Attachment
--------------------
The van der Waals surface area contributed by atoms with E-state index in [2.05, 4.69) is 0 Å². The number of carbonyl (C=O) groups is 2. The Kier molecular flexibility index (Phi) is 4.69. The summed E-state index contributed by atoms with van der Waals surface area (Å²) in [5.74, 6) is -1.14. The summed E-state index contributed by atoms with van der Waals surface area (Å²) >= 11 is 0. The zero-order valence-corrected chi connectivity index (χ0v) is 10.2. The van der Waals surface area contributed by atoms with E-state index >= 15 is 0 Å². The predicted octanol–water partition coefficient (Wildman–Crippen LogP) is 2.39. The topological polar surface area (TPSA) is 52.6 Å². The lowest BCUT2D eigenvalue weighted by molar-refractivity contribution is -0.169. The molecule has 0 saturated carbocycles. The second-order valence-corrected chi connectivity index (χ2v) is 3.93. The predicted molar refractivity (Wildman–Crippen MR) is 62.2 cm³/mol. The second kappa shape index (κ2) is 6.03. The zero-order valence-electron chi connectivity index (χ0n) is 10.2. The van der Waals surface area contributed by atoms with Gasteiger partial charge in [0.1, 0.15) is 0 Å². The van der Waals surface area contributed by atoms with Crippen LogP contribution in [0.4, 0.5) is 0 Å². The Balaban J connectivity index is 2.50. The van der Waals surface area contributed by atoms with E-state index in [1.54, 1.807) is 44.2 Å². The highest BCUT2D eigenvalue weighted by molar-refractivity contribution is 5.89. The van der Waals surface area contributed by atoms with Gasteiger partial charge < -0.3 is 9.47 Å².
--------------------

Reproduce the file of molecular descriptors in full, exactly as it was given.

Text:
The van der Waals surface area contributed by atoms with E-state index in [2.05, 4.69) is 0 Å². The number of carbonyl (C=O) groups is 2. The Kier molecular flexibility index (Phi) is 4.69. The summed E-state index contributed by atoms with van der Waals surface area (Å²) in [5.74, 6) is -1.14. The summed E-state index contributed by atoms with van der Waals surface area (Å²) >= 11 is 0. The zero-order valence-corrected chi connectivity index (χ0v) is 10.2. The van der Waals surface area contributed by atoms with E-state index >= 15 is 0 Å². The predicted octanol–water partition coefficient (Wildman–Crippen LogP) is 2.39. The topological polar surface area (TPSA) is 52.6 Å². The lowest BCUT2D eigenvalue weighted by molar-refractivity contribution is -0.169. The molecule has 0 saturated carbocycles. The second-order valence-corrected chi connectivity index (χ2v) is 3.93. The predicted molar refractivity (Wildman–Crippen MR) is 62.2 cm³/mol. The second kappa shape index (κ2) is 6.03. The zero-order valence-electron chi connectivity index (χ0n) is 10.2. The van der Waals surface area contributed by atoms with Gasteiger partial charge in [0.1, 0.15) is 0 Å². The van der Waals surface area contributed by atoms with Crippen LogP contribution in [0.4, 0.5) is 0 Å². The Balaban J connectivity index is 2.50. The van der Waals surface area contributed by atoms with E-state index in [1.54, 1.807) is 44.2 Å². The highest BCUT2D eigenvalue weighted by molar-refractivity contribution is 5.89. The van der Waals surface area contributed by atoms with Gasteiger partial charge < -0.3 is 9.47 Å².